A popular spectacle that was associated with gladiatorial contests was the venatio ('hunt'). The primary reference of this word was to actual hunts of game, some of dangerous predators, some of tamer species. The word venatio, however, was actually an umbrella term that included other associated spectacles, such as displays of exotic species from conquered provinces, exhibitions of trained animals, fights between animals of different species, and execution of criminals. The venatio, originally held in the Circus Maximus, in the early empire was incorporated into the munus in the amphitheater. The venatio became a kind of warm-up act in the morning, with the main event, gladiatorial combat, taking place in the afternoon.

Measures were taken to protect spectators in the amphitheater from dangerous wild animals. In the Colosseum, these beasts were kept in cages underneath the arena, which were raised by ropes and pulleys to gaited openings in the podium. The animals were then released into the arena. Rollers at the top of the arena wall covered with polished marble prevented animals from climbing up into the crowd. Nets were also employed to keep animals away from the walls as an extra protection and also to make sure that they were visible from all parts of the auditorium. Along the arena wall were a number of small balconies holding archers as a last defense.

The trained hunter was called a venator, who was a level below the gladiator on the ladder of public esteem. Down at the bottom was the bestiarius ('beast-fighter'). Although bestiarii were recruited from the same source as gladiators (prisoners of war, criminals, etc.), they were despised, probably because they had little or no training. Seneca tells a story of a German prisoner of war who went to extreme lengths to avoid participating in one of these hunts (Ep. 70.20):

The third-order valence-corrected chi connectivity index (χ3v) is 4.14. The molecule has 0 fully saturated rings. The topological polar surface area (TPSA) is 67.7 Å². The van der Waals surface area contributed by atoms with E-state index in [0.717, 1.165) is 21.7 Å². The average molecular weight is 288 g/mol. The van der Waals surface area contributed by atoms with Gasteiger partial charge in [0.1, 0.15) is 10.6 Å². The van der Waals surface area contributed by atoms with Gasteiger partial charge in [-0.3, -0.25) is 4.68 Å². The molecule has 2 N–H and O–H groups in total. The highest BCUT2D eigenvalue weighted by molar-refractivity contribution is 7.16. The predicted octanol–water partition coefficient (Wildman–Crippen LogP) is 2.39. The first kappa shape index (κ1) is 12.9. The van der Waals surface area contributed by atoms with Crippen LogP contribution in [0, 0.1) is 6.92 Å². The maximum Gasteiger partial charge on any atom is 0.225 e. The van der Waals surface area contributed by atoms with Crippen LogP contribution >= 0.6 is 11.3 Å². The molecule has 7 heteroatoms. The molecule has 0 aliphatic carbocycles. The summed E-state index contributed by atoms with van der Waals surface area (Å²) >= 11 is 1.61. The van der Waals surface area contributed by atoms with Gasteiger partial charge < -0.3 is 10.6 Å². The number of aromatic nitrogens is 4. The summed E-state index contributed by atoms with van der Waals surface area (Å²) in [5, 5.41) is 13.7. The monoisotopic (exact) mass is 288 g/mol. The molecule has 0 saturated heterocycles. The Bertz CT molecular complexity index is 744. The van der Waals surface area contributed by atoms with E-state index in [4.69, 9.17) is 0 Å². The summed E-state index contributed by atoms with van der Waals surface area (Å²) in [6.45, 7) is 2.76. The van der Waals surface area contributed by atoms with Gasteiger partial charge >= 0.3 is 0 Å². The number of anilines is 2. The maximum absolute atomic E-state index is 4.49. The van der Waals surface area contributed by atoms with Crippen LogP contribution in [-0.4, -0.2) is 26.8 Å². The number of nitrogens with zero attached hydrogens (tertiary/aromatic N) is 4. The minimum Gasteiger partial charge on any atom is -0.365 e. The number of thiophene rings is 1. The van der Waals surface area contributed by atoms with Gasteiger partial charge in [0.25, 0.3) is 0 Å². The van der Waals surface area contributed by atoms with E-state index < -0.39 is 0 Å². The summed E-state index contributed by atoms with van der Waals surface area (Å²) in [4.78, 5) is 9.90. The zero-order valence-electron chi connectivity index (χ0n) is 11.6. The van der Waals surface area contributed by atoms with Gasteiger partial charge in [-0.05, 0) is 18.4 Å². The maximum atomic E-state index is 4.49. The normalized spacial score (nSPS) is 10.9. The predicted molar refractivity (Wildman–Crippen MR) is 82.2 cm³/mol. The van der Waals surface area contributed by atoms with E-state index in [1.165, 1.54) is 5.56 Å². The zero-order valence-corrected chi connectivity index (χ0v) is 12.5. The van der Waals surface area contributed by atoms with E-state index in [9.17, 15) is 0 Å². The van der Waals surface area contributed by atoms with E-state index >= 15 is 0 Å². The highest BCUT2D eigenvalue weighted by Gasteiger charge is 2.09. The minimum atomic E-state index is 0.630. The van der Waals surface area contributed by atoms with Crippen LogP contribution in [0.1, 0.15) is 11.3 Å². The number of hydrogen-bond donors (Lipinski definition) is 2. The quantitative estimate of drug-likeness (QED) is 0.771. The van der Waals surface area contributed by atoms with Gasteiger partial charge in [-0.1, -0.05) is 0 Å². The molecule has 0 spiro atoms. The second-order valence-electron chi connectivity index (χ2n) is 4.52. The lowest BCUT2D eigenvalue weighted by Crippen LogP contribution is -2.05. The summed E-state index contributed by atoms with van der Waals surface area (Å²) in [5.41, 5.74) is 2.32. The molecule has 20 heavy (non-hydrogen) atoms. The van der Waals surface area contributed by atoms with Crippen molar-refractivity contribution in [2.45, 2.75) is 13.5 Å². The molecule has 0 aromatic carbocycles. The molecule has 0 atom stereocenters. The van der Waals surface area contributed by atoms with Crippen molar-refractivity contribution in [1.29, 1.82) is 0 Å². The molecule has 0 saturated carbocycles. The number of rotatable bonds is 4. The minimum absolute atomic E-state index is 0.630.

Recently in a bestiarii show [i.e., a venatio], one of the Germans, when he was being prepared for a morning spectacle, withdrew to relieve himself - no other privacy was allowed to him without a guard; in the lavatory area he stuffed into his throat the stick with a sponge attached which was used to wipe away excrement and with his breathing passage obstructed he choked to death...

Another unwilling bestiarius avoided participation in a venatio by sticking his head through the spokes of a wheel of the cart in which he was being carried to the show and allowing his neck to be broken when the cart began to move.

A venatio consisted of hunters stalking and killing ferocious and some not so ferocious wild animals in the narrow confines of the arena. In 79 BC Pompey gave games in which expert hunters (desert nomads called the Gaetuli) were imported to kill about twenty African elephants. A few years later Caesar pitted 500 infantrymen against approximately the same number of elephants. Cicero wrote about a later show given by Pompey in 55 BC, in which another elephant hunt took place (ad Fam. 7.1.1-3):

The rest of the hunts took place twice a day for five days; they were magnificent, nobody denies it. But what pleasure can there be for a civilized man when either some powerless man is ripped to shreds by a powerful beast or some magnificent animal is transfixed by a spear? But if this kind of show must be viewed, you have seen the same thing often in the past. We who were present at these spectacles saw nothing new. The last day belonged to the elephants. The common crowd found much to admire in this event, but did not really enjoy it. To the contrary, a certain pity was aroused in them and they came to the opinion that this beast shared a certain affinity with the human race.
Lion killing a bestiarius

Despite the cruelty and bloody nature of the venatio, there was one aspect of this spectacle that had a lighter side. Occasionally their would be a performance of trained animals as in modern circus. Below, in the midst of a deer and wild goat hunt by a hunter and dogs, a dwarf (right) signals to what appears to be a wild boar sitting up on its haunches.


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